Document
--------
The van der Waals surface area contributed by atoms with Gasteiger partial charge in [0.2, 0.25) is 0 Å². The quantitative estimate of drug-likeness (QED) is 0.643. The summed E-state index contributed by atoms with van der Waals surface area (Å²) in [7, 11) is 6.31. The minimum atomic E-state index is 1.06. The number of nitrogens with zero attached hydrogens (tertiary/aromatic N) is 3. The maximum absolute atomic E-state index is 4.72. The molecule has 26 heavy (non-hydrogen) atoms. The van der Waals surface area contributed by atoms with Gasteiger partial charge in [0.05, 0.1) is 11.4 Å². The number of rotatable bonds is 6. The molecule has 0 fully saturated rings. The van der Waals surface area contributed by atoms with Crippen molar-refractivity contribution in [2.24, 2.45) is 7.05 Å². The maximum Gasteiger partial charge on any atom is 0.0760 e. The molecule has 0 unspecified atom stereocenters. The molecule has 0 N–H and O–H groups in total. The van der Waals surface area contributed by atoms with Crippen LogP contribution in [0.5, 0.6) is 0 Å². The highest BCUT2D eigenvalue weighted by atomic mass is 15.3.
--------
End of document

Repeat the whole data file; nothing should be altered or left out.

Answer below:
The van der Waals surface area contributed by atoms with Gasteiger partial charge in [0.2, 0.25) is 0 Å². The quantitative estimate of drug-likeness (QED) is 0.643. The summed E-state index contributed by atoms with van der Waals surface area (Å²) in [7, 11) is 6.31. The minimum atomic E-state index is 1.06. The number of nitrogens with zero attached hydrogens (tertiary/aromatic N) is 3. The maximum absolute atomic E-state index is 4.72. The molecule has 26 heavy (non-hydrogen) atoms. The van der Waals surface area contributed by atoms with Gasteiger partial charge in [0.05, 0.1) is 11.4 Å². The number of rotatable bonds is 6. The molecule has 0 fully saturated rings. The van der Waals surface area contributed by atoms with Crippen molar-refractivity contribution in [2.24, 2.45) is 7.05 Å². The maximum Gasteiger partial charge on any atom is 0.0760 e. The molecule has 0 unspecified atom stereocenters. The molecule has 0 N–H and O–H groups in total. The van der Waals surface area contributed by atoms with Crippen LogP contribution in [0.5, 0.6) is 0 Å². The highest BCUT2D eigenvalue weighted by atomic mass is 15.3.